the oxycontin op dont work mu husband has been taking them for over 10yrs
and is disabled and the oxycontin oc are the only drug they found that work
28 Nov 2010
Hi buckseye. I did hear that Walgreens was still providing the OC's in the higher strengths through another pharma company, Ethex. From what I heard, your doctor must write the script as "Oxycodone ER either 40mg or 80mg. You could try to contact Walgreens to see if they have this medication. Also, I encourage everyone who is having problems with the new formulation contact the reps listed below and log a complaint. Take special note on the REMS group that was formed. The new OP (all strengths) will be replacing the regular OC version by the end of 2010. Many people are having problems with this new medication. Here is Purdue's official statement and the reps you can contact with any concerns/complaints, or questions you may have.
(203) 588-8069 (office)
(203) 856-2121 (mobile)
(203) 856-7670 (office)
(203) 609-1291 (mobile)
April 5, 2010 - The U.S. Food and Drug Administration (FDA) approved Purdue Pharma L.P.'s New Drug Application for a reformulation of OxyContin® (oxycodone HCl controlled-release) Tablets.
The reformulation has met FDA criteria for bioequivalence to the original formulation, which means there is no significant difference in the rate and extent of absorption of the therapeutic ingredient.
While similar in appearance to the original formulation, the reformulated tablets have a different marking ("OP") than the currently marketed tablets (marking "OC") and the 60 mg and 80 mg tablets are slightly larger in size than the currently marketed tablets.
Purdue elected to reformulate OxyContin® to be bioequivalent to the original formulation and in an effort to make the tablet more difficult to manipulate for the purpose of intentional misuse and abuse, however, there is no evidence that the reformulation of OxyContin is less subject to misuse, abuse, diversion, overdose or addiction.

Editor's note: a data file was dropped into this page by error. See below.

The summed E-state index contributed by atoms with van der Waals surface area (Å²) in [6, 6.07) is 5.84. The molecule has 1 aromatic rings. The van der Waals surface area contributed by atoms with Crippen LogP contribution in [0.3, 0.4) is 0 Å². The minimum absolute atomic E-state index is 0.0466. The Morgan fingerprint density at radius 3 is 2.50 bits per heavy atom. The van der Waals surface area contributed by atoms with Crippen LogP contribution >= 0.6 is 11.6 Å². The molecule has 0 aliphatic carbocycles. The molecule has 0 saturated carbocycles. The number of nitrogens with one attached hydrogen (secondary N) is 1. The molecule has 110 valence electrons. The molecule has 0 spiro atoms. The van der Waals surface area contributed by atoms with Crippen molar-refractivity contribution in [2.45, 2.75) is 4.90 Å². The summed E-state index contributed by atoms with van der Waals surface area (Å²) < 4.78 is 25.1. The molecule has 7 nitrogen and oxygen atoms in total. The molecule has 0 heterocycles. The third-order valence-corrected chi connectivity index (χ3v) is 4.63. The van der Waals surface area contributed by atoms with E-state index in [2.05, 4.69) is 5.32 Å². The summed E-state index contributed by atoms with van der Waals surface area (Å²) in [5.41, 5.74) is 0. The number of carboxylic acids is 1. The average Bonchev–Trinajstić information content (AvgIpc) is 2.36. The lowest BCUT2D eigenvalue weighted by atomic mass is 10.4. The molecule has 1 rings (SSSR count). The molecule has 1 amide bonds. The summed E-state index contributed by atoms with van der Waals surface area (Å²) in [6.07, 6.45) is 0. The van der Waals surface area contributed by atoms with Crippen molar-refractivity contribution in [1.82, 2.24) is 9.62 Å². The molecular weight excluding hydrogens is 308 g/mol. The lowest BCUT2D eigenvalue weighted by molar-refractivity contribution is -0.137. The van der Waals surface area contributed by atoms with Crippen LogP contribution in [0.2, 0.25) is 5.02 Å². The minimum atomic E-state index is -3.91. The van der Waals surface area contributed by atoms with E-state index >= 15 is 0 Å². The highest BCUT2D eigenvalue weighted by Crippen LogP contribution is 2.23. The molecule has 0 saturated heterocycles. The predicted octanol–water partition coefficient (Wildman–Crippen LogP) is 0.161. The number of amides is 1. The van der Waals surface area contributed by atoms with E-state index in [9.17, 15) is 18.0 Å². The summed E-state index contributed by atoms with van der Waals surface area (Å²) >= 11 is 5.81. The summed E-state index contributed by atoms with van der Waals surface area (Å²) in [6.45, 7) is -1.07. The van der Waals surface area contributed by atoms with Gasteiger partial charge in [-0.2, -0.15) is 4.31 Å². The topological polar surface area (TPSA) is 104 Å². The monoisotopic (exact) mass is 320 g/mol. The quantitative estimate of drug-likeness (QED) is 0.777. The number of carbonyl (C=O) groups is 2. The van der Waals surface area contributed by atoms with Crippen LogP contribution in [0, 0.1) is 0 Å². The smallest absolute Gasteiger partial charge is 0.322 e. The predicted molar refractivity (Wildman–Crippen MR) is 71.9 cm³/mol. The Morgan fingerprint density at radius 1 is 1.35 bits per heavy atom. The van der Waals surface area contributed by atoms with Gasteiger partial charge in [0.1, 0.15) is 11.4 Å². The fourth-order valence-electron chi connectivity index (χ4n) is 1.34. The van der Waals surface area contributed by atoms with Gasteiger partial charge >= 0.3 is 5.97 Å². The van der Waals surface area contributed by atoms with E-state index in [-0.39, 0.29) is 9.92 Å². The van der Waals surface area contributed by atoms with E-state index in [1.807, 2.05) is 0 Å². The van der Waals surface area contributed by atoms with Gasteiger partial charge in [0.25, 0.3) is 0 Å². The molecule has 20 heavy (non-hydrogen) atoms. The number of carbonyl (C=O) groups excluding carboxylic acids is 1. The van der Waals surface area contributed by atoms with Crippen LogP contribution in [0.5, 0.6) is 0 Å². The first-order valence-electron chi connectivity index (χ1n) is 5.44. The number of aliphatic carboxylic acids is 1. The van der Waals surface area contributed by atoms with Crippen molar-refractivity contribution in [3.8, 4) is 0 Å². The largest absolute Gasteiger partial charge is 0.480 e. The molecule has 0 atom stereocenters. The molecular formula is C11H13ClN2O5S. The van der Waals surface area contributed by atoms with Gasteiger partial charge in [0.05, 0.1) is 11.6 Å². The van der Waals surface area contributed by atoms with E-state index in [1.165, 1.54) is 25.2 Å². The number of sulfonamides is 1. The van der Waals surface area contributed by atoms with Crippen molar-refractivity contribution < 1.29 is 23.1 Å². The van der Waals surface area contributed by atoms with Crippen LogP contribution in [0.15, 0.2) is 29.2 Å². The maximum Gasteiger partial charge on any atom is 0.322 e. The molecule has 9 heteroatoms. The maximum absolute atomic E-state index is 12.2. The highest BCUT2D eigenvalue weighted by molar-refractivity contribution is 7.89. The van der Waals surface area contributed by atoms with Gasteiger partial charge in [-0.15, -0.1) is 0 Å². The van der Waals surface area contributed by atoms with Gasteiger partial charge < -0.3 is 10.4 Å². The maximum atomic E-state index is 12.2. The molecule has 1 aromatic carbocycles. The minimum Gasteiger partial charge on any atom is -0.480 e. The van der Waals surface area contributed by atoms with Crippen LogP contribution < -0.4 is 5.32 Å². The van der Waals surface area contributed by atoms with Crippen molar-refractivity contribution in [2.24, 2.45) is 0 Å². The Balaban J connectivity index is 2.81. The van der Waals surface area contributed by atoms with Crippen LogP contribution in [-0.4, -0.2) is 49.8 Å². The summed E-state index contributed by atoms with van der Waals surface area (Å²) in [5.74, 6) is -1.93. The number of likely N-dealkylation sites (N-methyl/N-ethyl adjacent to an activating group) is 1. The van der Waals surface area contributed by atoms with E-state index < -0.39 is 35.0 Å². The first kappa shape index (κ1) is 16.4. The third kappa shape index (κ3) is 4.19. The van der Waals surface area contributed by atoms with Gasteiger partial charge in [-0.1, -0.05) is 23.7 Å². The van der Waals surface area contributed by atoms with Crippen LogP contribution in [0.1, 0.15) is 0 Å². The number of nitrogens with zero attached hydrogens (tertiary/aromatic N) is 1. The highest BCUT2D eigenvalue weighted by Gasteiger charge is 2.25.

OxyContin® continues to be a CII controlled substance with all the attendant risks of Schedule II opioids, specifically that the drug has a high potential for abuse. Use, misuse, or abuse of the drug may lead to physical dependence or addiction (addiction is sometimes referred to as "psychological dependence"). In addition, alteration of the tablet in any manner poses significant risks of overdose and death. The Full Prescribing Information contains warnings about the potential for abuse, diversion, overdose and addiction, including a boxed warning (see below).
Indications and Usage
OxyContin® is a controlled-release oral formulation of oxycodone hydrochloride indicated for the management of moderate to severe pain when a continuous, around-the-clock opioid analgesic is needed for an extended period of time.
Limitations of Usage
OxyContin® is not intended for use on an as-needed basis.
As used here, "moderate" and "moderate to severe" pain do not include commonplace and ordinary aches and pains, pulled muscles, cramps, sprains, or similar discomfort.
OxyContin® is not indicated for the management of pain in the immediate postoperative period (the first 12-24 hours following surgery), or if the pain is mild, or not expected to persist for an extended period of time. OxyContin® is indicated for postoperative use following the immediate post-operative period only if the patient is already receiving the drug prior to surgery or if the postoperative pain is expected to be moderate to severe and persist for an extended period of time. Physicians should individualize treatment, moving from parenteral to oral analgesics as appropriate. (See American Pain Society guidelines.)